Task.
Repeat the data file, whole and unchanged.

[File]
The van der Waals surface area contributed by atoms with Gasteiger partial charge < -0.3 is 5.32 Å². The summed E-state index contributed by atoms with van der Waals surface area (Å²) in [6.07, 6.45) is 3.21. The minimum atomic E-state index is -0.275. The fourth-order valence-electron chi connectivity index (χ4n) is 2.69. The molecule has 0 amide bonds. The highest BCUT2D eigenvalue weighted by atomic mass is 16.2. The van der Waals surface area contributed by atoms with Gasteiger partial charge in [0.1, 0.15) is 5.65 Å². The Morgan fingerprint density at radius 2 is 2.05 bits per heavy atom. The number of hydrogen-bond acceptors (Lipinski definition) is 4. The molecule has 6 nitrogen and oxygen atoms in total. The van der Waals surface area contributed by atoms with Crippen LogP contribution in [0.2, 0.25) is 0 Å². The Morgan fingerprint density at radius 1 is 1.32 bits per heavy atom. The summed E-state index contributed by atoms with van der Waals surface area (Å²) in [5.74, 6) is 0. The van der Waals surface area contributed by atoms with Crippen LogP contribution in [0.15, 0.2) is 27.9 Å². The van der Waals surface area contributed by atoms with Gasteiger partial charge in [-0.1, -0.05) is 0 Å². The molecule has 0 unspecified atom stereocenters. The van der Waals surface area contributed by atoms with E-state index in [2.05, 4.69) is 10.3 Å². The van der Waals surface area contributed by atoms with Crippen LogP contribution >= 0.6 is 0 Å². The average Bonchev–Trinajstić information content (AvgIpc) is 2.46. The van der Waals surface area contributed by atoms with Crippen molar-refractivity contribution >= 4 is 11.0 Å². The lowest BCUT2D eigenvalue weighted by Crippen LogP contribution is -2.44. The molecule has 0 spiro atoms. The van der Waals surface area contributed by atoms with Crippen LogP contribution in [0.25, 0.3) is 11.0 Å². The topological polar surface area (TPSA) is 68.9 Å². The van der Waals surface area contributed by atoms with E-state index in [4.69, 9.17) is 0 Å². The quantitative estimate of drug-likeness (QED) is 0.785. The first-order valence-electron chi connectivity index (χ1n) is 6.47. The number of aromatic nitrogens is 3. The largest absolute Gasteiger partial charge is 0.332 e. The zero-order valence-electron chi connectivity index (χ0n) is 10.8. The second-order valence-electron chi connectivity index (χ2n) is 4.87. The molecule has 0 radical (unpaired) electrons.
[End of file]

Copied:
The van der Waals surface area contributed by atoms with Gasteiger partial charge < -0.3 is 5.32 Å². The summed E-state index contributed by atoms with van der Waals surface area (Å²) in [6.07, 6.45) is 3.21. The minimum atomic E-state index is -0.275. The fourth-order valence-electron chi connectivity index (χ4n) is 2.69. The molecule has 0 amide bonds. The highest BCUT2D eigenvalue weighted by atomic mass is 16.2. The van der Waals surface area contributed by atoms with Gasteiger partial charge in [0.1, 0.15) is 5.65 Å². The Morgan fingerprint density at radius 2 is 2.05 bits per heavy atom. The number of hydrogen-bond acceptors (Lipinski definition) is 4. The molecule has 6 nitrogen and oxygen atoms in total. The van der Waals surface area contributed by atoms with Crippen LogP contribution in [0.2, 0.25) is 0 Å². The Morgan fingerprint density at radius 1 is 1.32 bits per heavy atom. The summed E-state index contributed by atoms with van der Waals surface area (Å²) in [5.74, 6) is 0. The van der Waals surface area contributed by atoms with Crippen LogP contribution in [0.15, 0.2) is 27.9 Å². The van der Waals surface area contributed by atoms with Gasteiger partial charge in [-0.1, -0.05) is 0 Å². The molecule has 0 unspecified atom stereocenters. The van der Waals surface area contributed by atoms with E-state index in [2.05, 4.69) is 10.3 Å². The van der Waals surface area contributed by atoms with Crippen LogP contribution >= 0.6 is 0 Å². The average Bonchev–Trinajstić information content (AvgIpc) is 2.46. The van der Waals surface area contributed by atoms with Crippen molar-refractivity contribution >= 4 is 11.0 Å². The lowest BCUT2D eigenvalue weighted by Crippen LogP contribution is -2.44. The molecule has 0 spiro atoms. The van der Waals surface area contributed by atoms with Crippen LogP contribution in [0.25, 0.3) is 11.0 Å². The topological polar surface area (TPSA) is 68.9 Å². The van der Waals surface area contributed by atoms with E-state index in [4.69, 9.17) is 0 Å². The quantitative estimate of drug-likeness (QED) is 0.785. The first-order valence-electron chi connectivity index (χ1n) is 6.47. The number of aromatic nitrogens is 3. The largest absolute Gasteiger partial charge is 0.332 e. The zero-order valence-electron chi connectivity index (χ0n) is 10.8. The second-order valence-electron chi connectivity index (χ2n) is 4.87. The molecule has 0 radical (unpaired) electrons.